The New Yorker recently published a piece entitled “State for Sale” by Jane Mayer. Dressed up as journalistic reporting, it is a scurrilous attack on North Carolina philanthropist Art Pope meant to demonize him and the public policy organizations he supports, including the John W. Pope Center for Higher Education Policy.
I think very poorly of the author’s project of trying to besmirch anyone who has substantial wealth and chooses to use some of it to oppose the relentless expansion of government power and the increasing politicization of life in America--the point of her previous attack on Charles and David Koch and her new one on Art Pope. Here, however, I am only going to comment on the notion she attempts to foster that Mr. Pope’s philanthropy has been harmful to the University of North Carolina.
I have been with the Pope Center longer than anyone else on the staff, but Mayer did not speak with me prior to writing her article. She quotes me as saying that state funding of higher education is a “boondoggle” that “robs taxpayers.” She then connects the North Carolina General Assembly’s recent reductions in funding for our supposedly “celebrated” university system to the malign influence of the Pope Center and, ultimately, to Art Pope himself.
Had she asked me for my views on government funding of higher education, I would have explained that there is abundant evidence that state higher education systems around the nation spend lavishly and yet accomplish little toward the education of many students. That view, moreover, has nothing to do with political alignment. It isn’t just “right-wingers” who make that point; many other observers of American higher education have come to the same conclusion. Last May, the Pope Center held a conference entitled “Higher Education Reform: Where the Right and Left Meet” that brought together equal numbers of liberal and conservative critics who agreed that colleges and universities spend lavishly but to a great extent neglect undergraduate education.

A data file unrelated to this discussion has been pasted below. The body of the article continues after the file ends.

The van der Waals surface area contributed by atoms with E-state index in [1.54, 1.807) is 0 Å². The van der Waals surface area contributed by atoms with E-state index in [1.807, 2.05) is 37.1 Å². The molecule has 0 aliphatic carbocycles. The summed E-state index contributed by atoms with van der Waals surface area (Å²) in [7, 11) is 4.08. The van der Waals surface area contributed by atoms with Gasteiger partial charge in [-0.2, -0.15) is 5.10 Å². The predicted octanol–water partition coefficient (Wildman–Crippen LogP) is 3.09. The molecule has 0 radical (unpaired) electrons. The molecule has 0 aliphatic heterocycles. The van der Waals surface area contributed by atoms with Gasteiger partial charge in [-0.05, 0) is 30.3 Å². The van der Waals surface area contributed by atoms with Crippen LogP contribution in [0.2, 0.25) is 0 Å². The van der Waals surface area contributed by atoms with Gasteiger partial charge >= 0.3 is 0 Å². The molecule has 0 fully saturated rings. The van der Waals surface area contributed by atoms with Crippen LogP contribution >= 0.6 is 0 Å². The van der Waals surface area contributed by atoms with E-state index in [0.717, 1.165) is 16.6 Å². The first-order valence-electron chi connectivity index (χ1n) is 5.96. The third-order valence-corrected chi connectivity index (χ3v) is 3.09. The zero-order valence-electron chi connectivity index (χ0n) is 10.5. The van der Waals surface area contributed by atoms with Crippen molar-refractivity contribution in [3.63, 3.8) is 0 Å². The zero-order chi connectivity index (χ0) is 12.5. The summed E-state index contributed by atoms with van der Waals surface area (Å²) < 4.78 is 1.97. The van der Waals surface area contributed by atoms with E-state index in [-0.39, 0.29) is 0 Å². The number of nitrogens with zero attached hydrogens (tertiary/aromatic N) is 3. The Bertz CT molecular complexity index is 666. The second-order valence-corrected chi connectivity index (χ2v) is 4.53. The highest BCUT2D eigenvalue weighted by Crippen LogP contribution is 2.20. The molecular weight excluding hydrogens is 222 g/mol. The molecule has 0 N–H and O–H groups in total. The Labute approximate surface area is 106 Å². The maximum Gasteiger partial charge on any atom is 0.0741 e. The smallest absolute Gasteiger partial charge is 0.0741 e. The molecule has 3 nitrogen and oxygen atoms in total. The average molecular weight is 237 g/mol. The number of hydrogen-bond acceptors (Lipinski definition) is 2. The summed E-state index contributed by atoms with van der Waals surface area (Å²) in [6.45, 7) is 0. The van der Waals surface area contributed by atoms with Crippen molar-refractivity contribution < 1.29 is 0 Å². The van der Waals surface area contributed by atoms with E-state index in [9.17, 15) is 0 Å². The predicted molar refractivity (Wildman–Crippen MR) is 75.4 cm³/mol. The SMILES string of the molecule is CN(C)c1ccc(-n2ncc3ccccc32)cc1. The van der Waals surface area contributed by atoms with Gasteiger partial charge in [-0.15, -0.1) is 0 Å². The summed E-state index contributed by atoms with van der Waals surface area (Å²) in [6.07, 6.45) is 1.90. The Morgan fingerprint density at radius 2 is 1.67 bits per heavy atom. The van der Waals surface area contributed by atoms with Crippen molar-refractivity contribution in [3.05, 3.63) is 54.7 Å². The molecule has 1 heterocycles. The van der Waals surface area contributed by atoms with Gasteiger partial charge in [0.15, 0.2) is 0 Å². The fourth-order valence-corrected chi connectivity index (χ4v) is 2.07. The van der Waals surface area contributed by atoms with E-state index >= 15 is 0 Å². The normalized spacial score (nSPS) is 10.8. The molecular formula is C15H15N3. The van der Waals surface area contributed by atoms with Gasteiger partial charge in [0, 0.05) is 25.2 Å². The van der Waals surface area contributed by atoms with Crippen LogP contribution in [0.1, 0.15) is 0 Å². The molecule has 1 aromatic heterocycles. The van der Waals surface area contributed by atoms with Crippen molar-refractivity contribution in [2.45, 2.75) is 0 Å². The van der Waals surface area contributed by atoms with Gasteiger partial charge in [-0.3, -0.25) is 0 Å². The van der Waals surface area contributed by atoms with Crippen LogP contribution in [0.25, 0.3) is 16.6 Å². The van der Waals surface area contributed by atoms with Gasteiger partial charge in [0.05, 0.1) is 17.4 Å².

Here is an article written by one of the liberals who participated.
Despite Ms. Mayer’s implication that the Pope Center is against college education and wants only to slash funding for it, what we are against is the bad use of limited resources. Like most government-funded ventures, state colleges and universities have become rife with spending that is tangential to the mission of these institutions. We want to see students and taxpayers get far more value for the time and money devoted to higher education.
Most states have been cutting back on higher education spending for years, largely in recognition of the fact that they have gone past the point of diminishing returns. In 2009, the North Carolina legislature, under Democratic control, made modest reductions in UNC appropriations; in 2010, spending was actually increased slightly, while other parts of the budget were cut. The reduction in higher education appropriations this year, with the General Assembly under Republican control, is not emblematic of some animosity Art Pope supposedly holds against college education. Rather, it was simply a bow to the reality that spending had to be cut and the UNC system was one of the places where a lot of unnecessary spending was to be found.
In any case, the Pope Center does not lobby for or against any public policy measures. What we do is to highlight where our higher education system fails to live up to expectations and how it might do better. A few years ago, for example, we published a paper by a retired education school professor in which the author pointed out that the UNC system education schools are dominated by so-called “progressive” theories. The trouble is that those theories do not help train teachers to instruct their students as best possible. Former UNC president Erskine Bowles mentioned to us that the paper had opened his eyes to a significant problem.
We have also drawn attention to the fact that university courses are sometimes woefully inadequate for the students. A journalism student, for example, found her freshman composition course to be a waste of time and said so.
Perhaps Ms. Mayer thinks that universities should not be criticized, or that only criticism from the left can be valid. We at the Pope Center disagree.
Another line of attack Mayer tries to run is that Art Pope is trying to “buy control of the curriculum.” That prospect might terrify New Yorker readers and the campus thought police types she quotes are eager for her to spread that fear. Anyone remotely familiar with colleges and universities knows, however, that it’s no more possible to “buy the curriculum” than it is to corner the silver market. What Art Pope and the Pope Center have attempted to do is to add some conservative and libertarian voices in an academic environment that is dominated by left/progressive theories and sentiments. For anyone who is truly interested in education, there can be nothing harmful in that.
In her article, Ms. Mayer complains about allegedly deceptive political advertising used against Democratic candidates last year, but her slapdash treatment of the Pope Center is cut from the same cloth.